If you’re friends with a person who has OCD, they might constantly ask for reassurance. In extreme cases, they may even phrase everything as a question for fear that they’ll tell a lie otherwise. 

However, all the reassurance in the world will only do so much good. The best cure for the nagging sense of doubt is OCD treatment

A trained therapist won’t tell the person to “Just get over it.” That’s never helpful. Instead, they’ll work with each individual on strategies for combating the OCD. 

Fear of Social Situations

A person dealing with untreated OCD might retreat from social interactions. They’re not trying to be mean or rude. Instead, they’ll afraid they’ll give themselves away somehow.

OCD is a hard disease to explain. If you’re out in public and meeting new people, you’ll often have to shake hands. That can be a serious trigger for people with OCD.

However, someone with OCD probably isn’t going to feel comfortable saying, “That person we met was very dirty.” So instead they try to wish away the bad thoughts, which usually makes them worse. 

For a person with OCD, just existing in public can feel exhausting. Their brain is going non-stop, and they’re often afraid it will do something unpredictable at the worst possible time. Staying in denial about the signs of OCD is sometimes easier if you’re alone.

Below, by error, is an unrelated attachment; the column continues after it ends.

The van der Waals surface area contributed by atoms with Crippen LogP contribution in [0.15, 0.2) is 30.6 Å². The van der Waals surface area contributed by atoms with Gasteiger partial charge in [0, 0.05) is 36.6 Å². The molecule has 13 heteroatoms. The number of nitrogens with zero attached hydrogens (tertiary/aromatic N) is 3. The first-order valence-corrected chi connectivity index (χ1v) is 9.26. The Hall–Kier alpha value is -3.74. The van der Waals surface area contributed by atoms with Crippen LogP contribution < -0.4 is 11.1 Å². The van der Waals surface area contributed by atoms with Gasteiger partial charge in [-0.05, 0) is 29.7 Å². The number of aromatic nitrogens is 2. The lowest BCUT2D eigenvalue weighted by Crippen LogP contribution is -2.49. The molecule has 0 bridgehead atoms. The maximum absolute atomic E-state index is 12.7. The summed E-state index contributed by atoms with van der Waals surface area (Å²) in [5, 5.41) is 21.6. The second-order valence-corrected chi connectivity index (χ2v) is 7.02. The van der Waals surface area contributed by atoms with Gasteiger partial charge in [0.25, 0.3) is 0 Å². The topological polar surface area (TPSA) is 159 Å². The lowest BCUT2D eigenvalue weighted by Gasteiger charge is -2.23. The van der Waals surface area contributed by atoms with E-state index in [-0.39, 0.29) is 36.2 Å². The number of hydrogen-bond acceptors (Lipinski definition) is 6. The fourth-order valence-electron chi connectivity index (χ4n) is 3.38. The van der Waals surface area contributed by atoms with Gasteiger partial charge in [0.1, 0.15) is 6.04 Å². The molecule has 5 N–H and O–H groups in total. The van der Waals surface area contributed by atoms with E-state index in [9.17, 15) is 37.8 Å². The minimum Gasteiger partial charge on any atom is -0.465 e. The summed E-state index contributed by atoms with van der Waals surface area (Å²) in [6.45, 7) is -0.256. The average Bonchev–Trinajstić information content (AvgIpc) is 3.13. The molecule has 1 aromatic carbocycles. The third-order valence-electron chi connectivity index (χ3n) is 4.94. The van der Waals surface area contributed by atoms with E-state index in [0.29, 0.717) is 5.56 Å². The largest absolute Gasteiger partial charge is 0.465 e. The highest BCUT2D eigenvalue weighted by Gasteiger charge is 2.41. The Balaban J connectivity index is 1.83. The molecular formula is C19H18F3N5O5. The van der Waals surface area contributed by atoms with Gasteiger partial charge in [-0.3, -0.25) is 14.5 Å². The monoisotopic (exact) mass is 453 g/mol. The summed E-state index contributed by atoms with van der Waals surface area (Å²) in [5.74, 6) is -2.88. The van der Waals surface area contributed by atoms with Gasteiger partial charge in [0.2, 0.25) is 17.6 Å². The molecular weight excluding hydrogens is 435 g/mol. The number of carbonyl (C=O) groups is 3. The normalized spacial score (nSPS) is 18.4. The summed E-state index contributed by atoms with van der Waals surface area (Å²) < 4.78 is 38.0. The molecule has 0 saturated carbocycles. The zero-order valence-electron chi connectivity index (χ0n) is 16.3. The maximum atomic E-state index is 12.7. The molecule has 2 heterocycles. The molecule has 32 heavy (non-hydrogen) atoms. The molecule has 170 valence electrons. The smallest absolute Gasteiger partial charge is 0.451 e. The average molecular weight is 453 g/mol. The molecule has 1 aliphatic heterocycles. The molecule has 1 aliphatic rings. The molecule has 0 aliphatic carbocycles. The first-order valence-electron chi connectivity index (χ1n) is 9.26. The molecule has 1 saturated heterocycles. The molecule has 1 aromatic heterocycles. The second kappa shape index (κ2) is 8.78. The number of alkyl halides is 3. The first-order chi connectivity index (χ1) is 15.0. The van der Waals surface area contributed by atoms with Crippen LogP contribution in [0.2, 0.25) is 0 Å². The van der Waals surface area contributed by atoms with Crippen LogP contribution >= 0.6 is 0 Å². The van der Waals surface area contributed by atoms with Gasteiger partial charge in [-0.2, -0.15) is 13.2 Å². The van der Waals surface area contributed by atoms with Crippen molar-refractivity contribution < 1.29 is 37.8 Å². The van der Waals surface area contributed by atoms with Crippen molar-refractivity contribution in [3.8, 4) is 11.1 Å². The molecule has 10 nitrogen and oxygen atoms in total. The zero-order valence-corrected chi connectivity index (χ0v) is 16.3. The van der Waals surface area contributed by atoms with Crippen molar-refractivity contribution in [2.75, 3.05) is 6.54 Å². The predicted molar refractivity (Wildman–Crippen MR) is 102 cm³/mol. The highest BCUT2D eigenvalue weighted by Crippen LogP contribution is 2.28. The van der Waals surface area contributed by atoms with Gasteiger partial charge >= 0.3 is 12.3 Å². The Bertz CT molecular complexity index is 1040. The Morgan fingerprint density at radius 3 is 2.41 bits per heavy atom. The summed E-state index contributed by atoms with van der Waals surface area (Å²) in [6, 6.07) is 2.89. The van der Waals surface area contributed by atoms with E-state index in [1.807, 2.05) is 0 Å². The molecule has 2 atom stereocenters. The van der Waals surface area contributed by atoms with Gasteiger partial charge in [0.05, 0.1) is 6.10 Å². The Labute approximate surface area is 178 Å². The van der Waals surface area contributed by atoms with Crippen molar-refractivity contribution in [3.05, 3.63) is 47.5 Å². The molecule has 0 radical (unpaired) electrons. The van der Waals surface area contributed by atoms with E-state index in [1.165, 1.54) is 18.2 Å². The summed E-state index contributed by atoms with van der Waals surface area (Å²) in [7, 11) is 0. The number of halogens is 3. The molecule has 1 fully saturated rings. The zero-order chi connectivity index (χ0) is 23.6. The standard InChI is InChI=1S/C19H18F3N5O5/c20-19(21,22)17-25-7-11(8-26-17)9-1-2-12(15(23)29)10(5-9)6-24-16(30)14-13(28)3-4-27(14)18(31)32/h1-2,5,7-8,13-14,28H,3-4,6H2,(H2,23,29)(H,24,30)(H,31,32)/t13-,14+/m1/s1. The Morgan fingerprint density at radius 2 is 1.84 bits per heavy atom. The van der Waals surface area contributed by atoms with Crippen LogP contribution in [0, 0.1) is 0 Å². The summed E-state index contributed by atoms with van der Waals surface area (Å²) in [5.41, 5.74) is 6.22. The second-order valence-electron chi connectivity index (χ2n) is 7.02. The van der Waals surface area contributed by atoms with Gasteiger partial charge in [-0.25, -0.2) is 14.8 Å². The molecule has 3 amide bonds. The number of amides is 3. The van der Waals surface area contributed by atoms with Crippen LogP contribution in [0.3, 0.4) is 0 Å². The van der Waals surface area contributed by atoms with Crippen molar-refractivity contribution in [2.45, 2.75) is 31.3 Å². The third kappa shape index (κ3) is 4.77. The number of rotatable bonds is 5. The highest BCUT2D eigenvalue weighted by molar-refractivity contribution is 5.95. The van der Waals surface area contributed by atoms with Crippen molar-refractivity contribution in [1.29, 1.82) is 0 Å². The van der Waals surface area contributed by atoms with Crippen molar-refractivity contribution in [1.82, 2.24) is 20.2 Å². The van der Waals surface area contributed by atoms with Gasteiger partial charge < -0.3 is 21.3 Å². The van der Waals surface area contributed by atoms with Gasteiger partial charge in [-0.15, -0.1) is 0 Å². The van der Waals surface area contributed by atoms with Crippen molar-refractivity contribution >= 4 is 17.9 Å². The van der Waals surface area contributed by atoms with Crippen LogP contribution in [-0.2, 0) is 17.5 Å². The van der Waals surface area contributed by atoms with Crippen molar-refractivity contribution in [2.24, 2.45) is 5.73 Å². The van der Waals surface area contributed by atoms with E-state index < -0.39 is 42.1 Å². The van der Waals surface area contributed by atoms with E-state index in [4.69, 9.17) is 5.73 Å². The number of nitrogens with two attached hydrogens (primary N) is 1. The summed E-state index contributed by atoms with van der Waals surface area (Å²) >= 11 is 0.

A person with OCD often feels like everyone is looking at them and judging them. If someone whispers, it’s easy for a person with OCD to convince themselves that people are talking about them in unflattering terms. 

Organizing and Arranging 

Knowing how to organize things is a sign of adulthood, right? That’s true to a point, but it doesn’t apply to every case. 

A person without OCD can take an hour or two to organize their bookshelf. Then, once that’s done, they can move on to the next task on their list. If someone moves a book, they’ll put it back in its spot.

But if you have OCD symptoms, that carefully organized bookshelf is going to feel like a lot more than a bookshelf. It’s going to feel like a sign of stability. If someone messes with your books, it feels like they’re messing with your sense of stability.

That doesn’t mean people with OCD should yell at someone for messing up a bookshelf, of course. OCD is no excuse to be hateful. In fact, someone with OCD may be more likely to run to their room and have a panic attack than they are to yell at someone. 

Recognizing OCD Symptoms

Recognizing OCD symptoms isn’t always straightforward. It can be hard to distinguish between personality quirks and OCD signs. 

Whatever you do, don’t try to diagnose yourself. That’s the job of a trained medical professional. Your job is to go into the doctor’s office and explain your symptoms as best you can. 

It’s also important to recognize that OCD isn’t your fault. There’s nothing you did to give yourself this condition. The right OCD treatment will help you realize that. 

Self-care is an important part of treating any mental health condition. Check out our self-care blog category for more tips.